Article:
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Why We Need a Black Muslim Psychology Conference

By Kameelah Mu’Min Rashad

“Within white supremacist capitalist culture, black people are not supposed to be ‘well.’ This culture makes wellness a white luxury. To choose against that culture, to choose wellness, we must be dedicated to truth…If it remains a mark of our oppression that as black people we cannot be dedicated to truth in our lives, without putting ourselves at risk, then it is a mark of our resistance, our commitment to liberation, when we claim the right to speak the truth of our reality anyway.” — Bell hooks

hooks understood that for Black people, wellness is a luxury many cannot afford. One only has to read today’s headlines to see that White Nationalists have become emboldened in their public displays of intimidation and aggression. On Jan 22, 2019, for example, 4 white men were arrested and charged with plotting to attack and kill members of the predominantly Black Muslim community of Islamberg, which is located in upstate New York. These men stockpiled almost two dozen shotguns and rifles along with over three homemade bombs and explosives.

How do we cope – individually and collectively – with the onslaught of violence, discrimination and bigotry?

How do we cope – individually and collectively – with the onslaught of violence, discrimination and bigotry? In the Black community, there exists a cultural imperative to be strong, stoic and resilient in the face of unimaginable horrors. This has kept us living, loving and thriving for hundreds of years and the emphasis on patience and perseverance from an Islamic perspective resonates strongly with the cultural image/stereotype of indomitable Black strength. Verses from the Holy Qur’an related to suffering and trials are often used by many Muslims as a form of religious coping and to frame emotional issues:

“Oh you who believe! Seek help with patient perseverance and prayer, for God is with those who patiently persevere.” —2:153

Healing Circle, Black Muslim Psychology Conference, 2017

While this scripturally based understanding of suffering may provide solace to some, many still struggle, albeit silently, with debilitating feelings of grief, anxiety, sadness or depression. The call to exude strength in the face of such enduring adversity comes at a grave cost. We are asked to be gracious, forgiving, respectful, polite and calm while being terrorized. Unfortunately, this unspoken pain often manifests itself in other ways: poor eating/overeating and diet, abuse of drugs or alcohol, extreme stress, high blood pressure and heart disease.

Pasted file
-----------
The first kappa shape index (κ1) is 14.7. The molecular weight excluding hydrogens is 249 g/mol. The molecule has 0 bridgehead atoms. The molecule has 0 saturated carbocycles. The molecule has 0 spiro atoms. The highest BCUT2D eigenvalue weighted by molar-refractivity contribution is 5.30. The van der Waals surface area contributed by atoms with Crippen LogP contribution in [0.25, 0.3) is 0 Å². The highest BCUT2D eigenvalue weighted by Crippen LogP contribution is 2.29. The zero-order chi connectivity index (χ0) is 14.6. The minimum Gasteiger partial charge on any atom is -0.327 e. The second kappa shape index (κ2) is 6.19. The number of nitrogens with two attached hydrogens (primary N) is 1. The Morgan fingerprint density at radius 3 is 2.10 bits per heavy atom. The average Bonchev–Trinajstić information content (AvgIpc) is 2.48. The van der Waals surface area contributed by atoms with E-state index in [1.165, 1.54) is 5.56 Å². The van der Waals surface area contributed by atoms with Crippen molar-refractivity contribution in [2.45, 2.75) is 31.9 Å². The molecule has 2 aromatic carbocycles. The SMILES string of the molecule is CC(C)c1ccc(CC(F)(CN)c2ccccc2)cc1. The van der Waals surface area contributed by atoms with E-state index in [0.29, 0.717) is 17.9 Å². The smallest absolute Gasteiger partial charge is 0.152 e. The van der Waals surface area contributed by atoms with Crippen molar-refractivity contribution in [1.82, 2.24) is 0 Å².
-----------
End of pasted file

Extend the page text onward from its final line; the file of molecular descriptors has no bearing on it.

Black Muslims need and deserve a safe space to process their past, the present and the future.

To have honest conversations about our wellness in the face of what Calvin Warren calls “ontological terror,” Black Muslims need and deserve a safe space to process their past, the present and the future. We need a space that is unencumbered by the weight of white fragility, and from micro-aggressions from non-Black coreligionists. We need a space to gather in love and support to proactively reconcile and repair the tragedies endured and celebrate the ways in which Black folks have used faith and spirituality to ground and restore themselves.

Black in MSA Panel, Black Muslim Psychology Conference, 2017

Black people need their own spaces. We need places in which we can gather and be free from the mainstream stereotypes and marginalization that permeate every other societal space we occupy. We need spaces where we can be our authentic selves without white people’s judgment and insecurity muzzling that expression. We need spaces where we can simply be—where we can get off the treadmill of making white people comfortable and finally realize just how tired we are.

Kelsey Blackwell writes, “Black people need their own spaces. We need places in which we can gather and be free from the mainstream stereotypes and marginalization that permeate every other societal space we occupy. We need spaces where we can be our authentic selves without white people’s judgment and insecurity muzzling that expression. We need spaces where we can simply be—where we can get off the treadmill of making white people comfortable and finally realize just how tired we are.